- Repertoire – what songs do the band play?
- How long do they play for? Industry standard is 2 hours of live music
- How much do they charge and what is included in the fee?
- How often and where do they perform? Less than twice a month or only at pubs and clubs is not a good sign – you’re looking for reassurance that they are experienced at playing for weddings, and have knowledge of wedding etiquette.
- Can you see them play live? Bear in mind that most professional bands only perform at private and corporate events, so if they tell you they can’t invite you to see them play, this isn’t necessarily a bad sign.
- Ask for recommendations and a demo CD. A good band will freely offer contact numbers of previous clients and provide a free demo.
- What happens if one of the band members is ill? A pro band will always have competent deputy replacements for every band member and won’t let you down.
- Always insist on a contract signed between the band leader and yourself.
Firstly, check with your reception venue that live music is permitted. Next, you must check the size of the room you're hiring and the area the band will be playing in. Most venues will specify where the band should play, so once you have these details and know your budget, you'll know what size band you can hire.
Most wedding bands have between three and six members and will be suitable for most venue sizes. However, certain styles of music, such as soul/R&B, Latin/salsa and swing bands can feature much larger bands that need more space.
Check if the venue has any restrictions on arrival and set-up times for the band. Set-up time ranges from 60 to 120 minutes, depending on the size of the band and how far the equipment needs to be moved. Setting up involves not only carrying the equipment into the room but setting it up and running through a few songs to get a good sound. It’s best if this happens before your guests arrive or while they’re in a different room.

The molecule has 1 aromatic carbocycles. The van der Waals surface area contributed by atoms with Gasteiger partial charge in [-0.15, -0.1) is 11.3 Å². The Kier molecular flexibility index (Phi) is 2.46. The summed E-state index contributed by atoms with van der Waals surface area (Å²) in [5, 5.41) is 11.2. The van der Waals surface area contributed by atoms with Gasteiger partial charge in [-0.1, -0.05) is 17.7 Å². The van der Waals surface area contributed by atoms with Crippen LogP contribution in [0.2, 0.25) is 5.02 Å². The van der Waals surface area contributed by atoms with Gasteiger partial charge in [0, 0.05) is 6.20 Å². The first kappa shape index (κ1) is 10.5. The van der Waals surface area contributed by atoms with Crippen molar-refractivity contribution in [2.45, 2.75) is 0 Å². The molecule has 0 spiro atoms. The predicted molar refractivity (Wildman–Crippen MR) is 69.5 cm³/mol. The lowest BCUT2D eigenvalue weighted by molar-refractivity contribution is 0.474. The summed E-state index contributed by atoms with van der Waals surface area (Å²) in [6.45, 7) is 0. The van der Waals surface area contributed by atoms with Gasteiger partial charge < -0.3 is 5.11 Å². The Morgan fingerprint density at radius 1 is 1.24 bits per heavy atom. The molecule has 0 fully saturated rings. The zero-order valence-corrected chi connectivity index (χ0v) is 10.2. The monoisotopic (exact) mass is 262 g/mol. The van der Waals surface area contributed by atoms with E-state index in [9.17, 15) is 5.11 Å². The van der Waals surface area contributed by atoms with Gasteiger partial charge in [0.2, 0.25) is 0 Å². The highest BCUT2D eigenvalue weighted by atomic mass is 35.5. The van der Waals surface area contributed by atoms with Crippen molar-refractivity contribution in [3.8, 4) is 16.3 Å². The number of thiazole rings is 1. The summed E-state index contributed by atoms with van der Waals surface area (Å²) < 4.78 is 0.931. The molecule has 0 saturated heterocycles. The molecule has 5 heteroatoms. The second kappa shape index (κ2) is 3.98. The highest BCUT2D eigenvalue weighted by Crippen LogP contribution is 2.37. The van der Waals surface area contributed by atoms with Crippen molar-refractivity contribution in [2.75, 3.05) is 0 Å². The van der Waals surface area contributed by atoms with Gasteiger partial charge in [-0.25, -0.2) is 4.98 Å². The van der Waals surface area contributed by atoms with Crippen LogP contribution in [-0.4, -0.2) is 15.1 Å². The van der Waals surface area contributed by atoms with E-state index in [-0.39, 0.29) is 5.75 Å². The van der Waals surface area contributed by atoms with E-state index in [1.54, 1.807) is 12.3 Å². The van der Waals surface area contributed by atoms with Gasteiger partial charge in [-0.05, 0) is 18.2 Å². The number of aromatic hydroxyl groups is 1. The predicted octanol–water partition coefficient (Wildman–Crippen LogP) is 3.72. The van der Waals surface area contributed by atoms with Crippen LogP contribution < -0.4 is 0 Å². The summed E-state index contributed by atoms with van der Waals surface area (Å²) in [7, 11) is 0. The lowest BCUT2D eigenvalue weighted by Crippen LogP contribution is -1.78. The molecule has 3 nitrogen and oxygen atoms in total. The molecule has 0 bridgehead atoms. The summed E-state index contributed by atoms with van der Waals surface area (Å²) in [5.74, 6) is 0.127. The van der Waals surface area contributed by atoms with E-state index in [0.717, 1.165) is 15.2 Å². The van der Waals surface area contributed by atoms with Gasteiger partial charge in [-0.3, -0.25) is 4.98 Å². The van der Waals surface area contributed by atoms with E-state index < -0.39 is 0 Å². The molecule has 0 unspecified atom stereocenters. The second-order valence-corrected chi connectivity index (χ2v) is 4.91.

A good band will always play at a volume suitable for the room and adjust levels according to your requirements. Most bands are by nature louder than a disco and the natural sound of a live drum kit is the quietest volume a band can play at. If you think there might be an issue with volume or space, consider hiring a band that use drum tracks rather than a live drum kit.
Keeping your band happy
A few simple steps will ensure the band are keen to put on a terrific performance for you.
- On the day, allocate one person from the wedding party to act as liaison with the band leader, bride and groom and the venue.
- Provide a private and secure changing room.
- Keep the band fed and watered – you don’t need to go to great expense, but a hungry and thirsty band will not perform at its best (bear in mind their working day is often over 12 hours long)
- Ensure that the area in which the band performs has adequate power requirements.
- Agree a length of time for the band to set up, soundcheck & get changed. If things are running late, don’t rush the band – just revise the timings a little.
- If required, allow extra time for hotel staff to clear the room before the band set up (if possible, try and get the band to set up before the wedding breakfast)
- Ensure the venue manager is aware of the requirements of the band and ask him/her to treat the band as if they were your own guests
Top photo by kind permission of GT Photography.
Posted in category: Wedding Talk